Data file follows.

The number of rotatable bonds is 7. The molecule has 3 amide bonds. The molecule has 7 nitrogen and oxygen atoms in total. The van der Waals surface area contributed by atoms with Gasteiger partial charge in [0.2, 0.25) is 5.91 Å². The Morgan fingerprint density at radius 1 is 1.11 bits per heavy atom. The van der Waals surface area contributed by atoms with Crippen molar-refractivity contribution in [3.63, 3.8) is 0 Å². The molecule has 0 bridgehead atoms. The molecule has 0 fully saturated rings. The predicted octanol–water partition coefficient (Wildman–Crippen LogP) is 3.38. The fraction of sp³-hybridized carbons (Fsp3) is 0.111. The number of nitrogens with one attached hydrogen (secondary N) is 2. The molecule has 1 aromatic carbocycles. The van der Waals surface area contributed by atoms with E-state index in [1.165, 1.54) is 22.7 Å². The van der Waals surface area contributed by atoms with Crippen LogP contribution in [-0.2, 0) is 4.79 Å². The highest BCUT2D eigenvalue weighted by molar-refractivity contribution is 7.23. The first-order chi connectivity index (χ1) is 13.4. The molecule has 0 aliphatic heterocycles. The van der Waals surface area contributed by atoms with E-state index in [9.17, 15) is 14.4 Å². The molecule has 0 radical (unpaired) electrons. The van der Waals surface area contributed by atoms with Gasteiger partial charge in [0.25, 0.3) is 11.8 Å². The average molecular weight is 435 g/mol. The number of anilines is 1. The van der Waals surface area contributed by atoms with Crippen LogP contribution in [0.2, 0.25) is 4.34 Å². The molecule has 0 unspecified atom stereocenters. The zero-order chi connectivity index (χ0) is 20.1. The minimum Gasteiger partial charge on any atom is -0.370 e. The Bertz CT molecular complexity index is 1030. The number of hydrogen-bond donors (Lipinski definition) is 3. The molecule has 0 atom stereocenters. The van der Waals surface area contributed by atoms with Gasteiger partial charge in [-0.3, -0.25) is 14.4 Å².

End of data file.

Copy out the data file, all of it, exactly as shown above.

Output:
The number of rotatable bonds is 7. The molecule has 3 amide bonds. The molecule has 7 nitrogen and oxygen atoms in total. The van der Waals surface area contributed by atoms with Gasteiger partial charge in [0.2, 0.25) is 5.91 Å². The Morgan fingerprint density at radius 1 is 1.11 bits per heavy atom. The van der Waals surface area contributed by atoms with Crippen molar-refractivity contribution in [3.63, 3.8) is 0 Å². The molecule has 0 bridgehead atoms. The molecule has 0 fully saturated rings. The predicted octanol–water partition coefficient (Wildman–Crippen LogP) is 3.38. The fraction of sp³-hybridized carbons (Fsp3) is 0.111. The number of nitrogens with one attached hydrogen (secondary N) is 2. The molecule has 1 aromatic carbocycles. The van der Waals surface area contributed by atoms with E-state index in [1.165, 1.54) is 22.7 Å². The van der Waals surface area contributed by atoms with Crippen LogP contribution in [-0.2, 0) is 4.79 Å². The highest BCUT2D eigenvalue weighted by molar-refractivity contribution is 7.23. The first-order chi connectivity index (χ1) is 13.4. The molecule has 0 aliphatic heterocycles. The van der Waals surface area contributed by atoms with E-state index in [9.17, 15) is 14.4 Å². The molecule has 0 radical (unpaired) electrons. The van der Waals surface area contributed by atoms with Gasteiger partial charge in [0.25, 0.3) is 11.8 Å². The average molecular weight is 435 g/mol. The number of anilines is 1. The van der Waals surface area contributed by atoms with Crippen LogP contribution in [0.2, 0.25) is 4.34 Å². The molecule has 0 unspecified atom stereocenters. The zero-order chi connectivity index (χ0) is 20.1. The minimum Gasteiger partial charge on any atom is -0.370 e. The Bertz CT molecular complexity index is 1030. The number of hydrogen-bond donors (Lipinski definition) is 3. The molecule has 0 atom stereocenters. The van der Waals surface area contributed by atoms with Gasteiger partial charge in [-0.3, -0.25) is 14.4 Å².